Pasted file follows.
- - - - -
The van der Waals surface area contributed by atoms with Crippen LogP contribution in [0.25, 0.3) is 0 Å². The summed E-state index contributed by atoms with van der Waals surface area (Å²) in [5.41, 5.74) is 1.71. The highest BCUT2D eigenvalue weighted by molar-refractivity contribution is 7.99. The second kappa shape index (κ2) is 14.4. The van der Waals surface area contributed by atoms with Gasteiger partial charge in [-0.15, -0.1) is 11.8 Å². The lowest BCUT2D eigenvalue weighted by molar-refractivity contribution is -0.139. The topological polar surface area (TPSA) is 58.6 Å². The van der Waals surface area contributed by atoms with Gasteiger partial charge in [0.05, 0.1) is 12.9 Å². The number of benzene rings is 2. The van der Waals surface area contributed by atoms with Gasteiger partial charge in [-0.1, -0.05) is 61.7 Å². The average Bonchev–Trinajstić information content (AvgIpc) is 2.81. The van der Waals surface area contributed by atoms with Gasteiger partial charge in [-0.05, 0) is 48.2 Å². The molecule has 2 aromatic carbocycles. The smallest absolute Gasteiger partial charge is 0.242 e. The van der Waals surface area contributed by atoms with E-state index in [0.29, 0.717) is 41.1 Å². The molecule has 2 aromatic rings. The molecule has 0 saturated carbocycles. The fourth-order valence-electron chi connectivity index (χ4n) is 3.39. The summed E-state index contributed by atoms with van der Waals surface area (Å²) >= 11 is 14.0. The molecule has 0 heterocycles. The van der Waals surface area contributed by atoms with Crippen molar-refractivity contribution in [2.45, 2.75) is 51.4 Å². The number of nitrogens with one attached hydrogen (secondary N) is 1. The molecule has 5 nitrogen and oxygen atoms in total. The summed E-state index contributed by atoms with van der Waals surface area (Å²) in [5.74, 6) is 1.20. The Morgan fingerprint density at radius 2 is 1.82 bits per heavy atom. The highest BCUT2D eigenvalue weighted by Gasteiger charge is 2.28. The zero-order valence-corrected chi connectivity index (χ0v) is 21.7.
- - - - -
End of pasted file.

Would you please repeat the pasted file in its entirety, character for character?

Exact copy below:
The van der Waals surface area contributed by atoms with Crippen LogP contribution in [0.25, 0.3) is 0 Å². The summed E-state index contributed by atoms with van der Waals surface area (Å²) in [5.41, 5.74) is 1.71. The highest BCUT2D eigenvalue weighted by molar-refractivity contribution is 7.99. The second kappa shape index (κ2) is 14.4. The van der Waals surface area contributed by atoms with Gasteiger partial charge in [-0.15, -0.1) is 11.8 Å². The lowest BCUT2D eigenvalue weighted by molar-refractivity contribution is -0.139. The topological polar surface area (TPSA) is 58.6 Å². The van der Waals surface area contributed by atoms with Gasteiger partial charge in [0.05, 0.1) is 12.9 Å². The number of benzene rings is 2. The van der Waals surface area contributed by atoms with Gasteiger partial charge in [-0.1, -0.05) is 61.7 Å². The average Bonchev–Trinajstić information content (AvgIpc) is 2.81. The van der Waals surface area contributed by atoms with Gasteiger partial charge in [-0.05, 0) is 48.2 Å². The molecule has 2 aromatic carbocycles. The smallest absolute Gasteiger partial charge is 0.242 e. The van der Waals surface area contributed by atoms with E-state index in [0.29, 0.717) is 41.1 Å². The molecule has 2 aromatic rings. The molecule has 0 saturated carbocycles. The fourth-order valence-electron chi connectivity index (χ4n) is 3.39. The summed E-state index contributed by atoms with van der Waals surface area (Å²) >= 11 is 14.0. The molecule has 0 heterocycles. The van der Waals surface area contributed by atoms with Crippen molar-refractivity contribution in [2.45, 2.75) is 51.4 Å². The number of nitrogens with one attached hydrogen (secondary N) is 1. The molecule has 5 nitrogen and oxygen atoms in total. The summed E-state index contributed by atoms with van der Waals surface area (Å²) in [5.74, 6) is 1.20. The Morgan fingerprint density at radius 2 is 1.82 bits per heavy atom. The highest BCUT2D eigenvalue weighted by Gasteiger charge is 2.28. The zero-order valence-corrected chi connectivity index (χ0v) is 21.7.